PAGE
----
“Crucially, local governments are left out in the allocation of powers between tiers of government, despite being established as a distinct tier. Rather, the constitution merely provide for their functions under the fourth schedule while subordinating them to the control of the state governments,” he told the governors.
Ekweremadu further, said: “A careful examination of the exclusive list reveals that several items contained therein are properly fit for the concurrent list, to be shared between the central and state governments.
“The allocation of these powers to the Federal Government in the exclusive list skews the balance of powers unnecessarily in favour of the central government making it enormously stronger than the component units.
“It also leads to an over concentration of powers in the centre, with the resultant over burdening of the central government leading to ineffective execution of the legislative and executive functions,” Ekweremadu told the governors.
He listed the items to be delisted from the exclusive list to include, “designation of securities in which trust funds may be invested , Labour, including trade unions, industrial relations, conditions, safety and welfare of Labour, industrial disputes, prescribing a national minimum wage for the federation or any part thereof and industrial arbitration, Prisons, Stamp duties, ancient and historical monuments and record and archaeological sites, formation, annulment and dissolution of marriages other than marriages under Islamic laws and customary laws and public holidays.”
Others are, “to prescribe minimum standards of education at all level, trade and commerce, establishment of a body to prescribe and enforce standards of goods and commodities for sale, insurance, fingerprints identification and criminal record.”
On prison matters, the Deputy Senate President said: “the issue of maintenance of prisons extends to treatment of criminals, suspects and criminal procedures. In this respect, states are already empowered to regulate criminal procedures within their jurisdiction, and it is in this line with this that there should be allowance for state run prisons where offenders convicted of state offences will be kept while federal offenders will be remanded in federal prisons.”
He cited as example the status in the United States of America, explaining that Nigeria as a multi cultural society, that the Federal Government has no business in issues relating to marriages.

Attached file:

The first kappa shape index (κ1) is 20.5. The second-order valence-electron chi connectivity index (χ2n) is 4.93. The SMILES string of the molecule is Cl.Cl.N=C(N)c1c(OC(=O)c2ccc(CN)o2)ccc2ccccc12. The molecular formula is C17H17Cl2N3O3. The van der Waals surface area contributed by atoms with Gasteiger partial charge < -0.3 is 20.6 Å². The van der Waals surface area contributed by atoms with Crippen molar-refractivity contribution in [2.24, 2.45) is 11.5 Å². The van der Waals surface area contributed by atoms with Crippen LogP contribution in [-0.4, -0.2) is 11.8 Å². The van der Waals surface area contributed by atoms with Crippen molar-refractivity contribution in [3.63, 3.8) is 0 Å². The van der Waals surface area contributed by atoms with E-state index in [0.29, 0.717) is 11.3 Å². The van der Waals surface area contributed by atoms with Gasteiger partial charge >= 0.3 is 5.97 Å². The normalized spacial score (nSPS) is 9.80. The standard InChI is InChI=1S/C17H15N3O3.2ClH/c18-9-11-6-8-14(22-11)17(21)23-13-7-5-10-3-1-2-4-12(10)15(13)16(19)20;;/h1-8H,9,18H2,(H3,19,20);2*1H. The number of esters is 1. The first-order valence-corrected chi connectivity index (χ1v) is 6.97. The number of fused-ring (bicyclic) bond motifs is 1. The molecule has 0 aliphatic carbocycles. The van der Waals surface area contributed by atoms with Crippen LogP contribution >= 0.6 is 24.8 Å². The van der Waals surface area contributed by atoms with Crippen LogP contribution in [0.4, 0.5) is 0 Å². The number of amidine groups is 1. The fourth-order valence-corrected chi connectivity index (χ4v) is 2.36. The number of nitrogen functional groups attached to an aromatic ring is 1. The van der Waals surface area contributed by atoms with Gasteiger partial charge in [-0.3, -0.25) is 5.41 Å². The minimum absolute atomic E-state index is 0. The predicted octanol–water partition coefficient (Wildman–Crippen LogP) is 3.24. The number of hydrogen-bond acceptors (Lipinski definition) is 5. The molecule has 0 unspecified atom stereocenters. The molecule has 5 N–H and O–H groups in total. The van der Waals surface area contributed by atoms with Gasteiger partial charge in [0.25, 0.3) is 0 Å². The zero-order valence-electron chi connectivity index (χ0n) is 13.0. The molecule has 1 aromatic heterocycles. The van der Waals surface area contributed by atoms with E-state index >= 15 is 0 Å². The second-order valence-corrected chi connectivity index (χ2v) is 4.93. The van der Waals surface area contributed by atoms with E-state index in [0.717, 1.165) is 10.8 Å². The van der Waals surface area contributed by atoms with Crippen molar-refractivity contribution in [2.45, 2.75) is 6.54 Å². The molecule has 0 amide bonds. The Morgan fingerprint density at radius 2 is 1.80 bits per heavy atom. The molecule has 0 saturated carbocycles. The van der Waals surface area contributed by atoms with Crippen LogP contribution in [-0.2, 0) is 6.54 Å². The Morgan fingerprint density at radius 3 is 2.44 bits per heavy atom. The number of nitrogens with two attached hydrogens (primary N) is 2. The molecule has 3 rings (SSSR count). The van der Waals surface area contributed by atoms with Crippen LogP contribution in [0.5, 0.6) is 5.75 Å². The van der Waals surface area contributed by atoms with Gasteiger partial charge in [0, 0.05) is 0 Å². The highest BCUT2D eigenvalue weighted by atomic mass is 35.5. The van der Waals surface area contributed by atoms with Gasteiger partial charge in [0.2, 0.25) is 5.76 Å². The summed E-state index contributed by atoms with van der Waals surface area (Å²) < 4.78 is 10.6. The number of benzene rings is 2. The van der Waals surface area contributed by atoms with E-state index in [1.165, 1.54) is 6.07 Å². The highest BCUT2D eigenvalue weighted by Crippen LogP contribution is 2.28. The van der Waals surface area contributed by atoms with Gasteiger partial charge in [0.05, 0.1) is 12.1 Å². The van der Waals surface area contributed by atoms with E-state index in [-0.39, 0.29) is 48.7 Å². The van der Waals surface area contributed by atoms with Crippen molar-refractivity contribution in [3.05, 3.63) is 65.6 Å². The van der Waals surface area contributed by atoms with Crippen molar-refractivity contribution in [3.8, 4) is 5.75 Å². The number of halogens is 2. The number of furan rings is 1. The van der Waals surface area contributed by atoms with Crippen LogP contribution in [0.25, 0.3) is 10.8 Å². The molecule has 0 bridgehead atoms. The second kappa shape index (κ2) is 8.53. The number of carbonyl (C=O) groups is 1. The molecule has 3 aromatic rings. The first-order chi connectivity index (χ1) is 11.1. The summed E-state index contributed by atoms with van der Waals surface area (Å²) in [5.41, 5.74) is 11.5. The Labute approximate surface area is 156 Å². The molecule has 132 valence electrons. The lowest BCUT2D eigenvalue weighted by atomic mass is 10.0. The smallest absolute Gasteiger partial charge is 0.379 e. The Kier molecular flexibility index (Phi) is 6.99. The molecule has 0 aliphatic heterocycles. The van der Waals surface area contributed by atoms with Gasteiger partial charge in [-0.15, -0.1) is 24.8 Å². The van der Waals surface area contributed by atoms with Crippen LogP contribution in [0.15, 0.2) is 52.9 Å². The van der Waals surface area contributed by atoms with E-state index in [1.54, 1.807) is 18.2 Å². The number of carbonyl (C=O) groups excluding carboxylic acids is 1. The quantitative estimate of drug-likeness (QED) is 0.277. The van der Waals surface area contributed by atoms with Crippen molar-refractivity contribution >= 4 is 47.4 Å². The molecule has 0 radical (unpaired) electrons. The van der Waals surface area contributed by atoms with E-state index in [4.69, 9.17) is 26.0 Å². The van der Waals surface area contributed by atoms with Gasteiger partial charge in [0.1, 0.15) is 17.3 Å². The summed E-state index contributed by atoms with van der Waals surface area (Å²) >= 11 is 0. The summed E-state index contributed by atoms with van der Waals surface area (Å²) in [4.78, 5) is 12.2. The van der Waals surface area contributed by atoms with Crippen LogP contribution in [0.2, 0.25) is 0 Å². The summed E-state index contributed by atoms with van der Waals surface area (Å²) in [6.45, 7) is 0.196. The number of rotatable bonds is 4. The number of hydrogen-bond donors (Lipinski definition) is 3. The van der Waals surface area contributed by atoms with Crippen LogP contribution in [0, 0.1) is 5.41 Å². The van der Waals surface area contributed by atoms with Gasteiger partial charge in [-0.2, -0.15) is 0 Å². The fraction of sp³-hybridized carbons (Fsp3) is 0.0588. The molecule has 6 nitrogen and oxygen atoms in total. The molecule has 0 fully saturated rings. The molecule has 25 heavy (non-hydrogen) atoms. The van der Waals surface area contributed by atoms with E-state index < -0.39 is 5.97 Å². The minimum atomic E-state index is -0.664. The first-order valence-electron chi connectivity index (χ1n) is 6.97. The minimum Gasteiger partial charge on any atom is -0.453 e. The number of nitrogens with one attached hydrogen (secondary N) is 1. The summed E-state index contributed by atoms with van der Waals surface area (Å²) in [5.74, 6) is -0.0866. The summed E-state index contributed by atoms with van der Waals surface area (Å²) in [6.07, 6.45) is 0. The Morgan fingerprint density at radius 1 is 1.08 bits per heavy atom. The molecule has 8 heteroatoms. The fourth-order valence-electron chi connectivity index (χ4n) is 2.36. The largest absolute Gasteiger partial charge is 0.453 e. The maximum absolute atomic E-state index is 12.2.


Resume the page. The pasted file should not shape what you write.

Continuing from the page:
On stamp duties and public holidays, the Chairman of the National Assembly Constitution Amendment Committee said, “these are issues that should be open to both the central and state governments to legislate upon. States should be able to impose stamp duties tax transactions within their jurisdiction, as a revenue drive and control over proprietary transactions within their jurisdiction.
“Public holidays are declared for various reasons and it should be open to both tiers of governments to declare holidays in honour of certain notable events or celebration. For the states, this will create an opportunity to honour events or traditional festivals not given national acclaim”, he said.
Ekweremadu said insurance should not be on the exclusive legislative list as, “states have an interest in regulating issues such as motor vehicle insurance and housing insurance within their jurisdiction. Thus, insurance should be a matter on concurrent list with both tier of government exercising legislative powers thereon to the extent of their respective interests.”
He said though the constitution is silent on the residual list, but recommended that “matters relating to civil service, administration of local government affairs, state accounts and budgets, residency issues within states, state judiciary and appointments” should be under the residual list.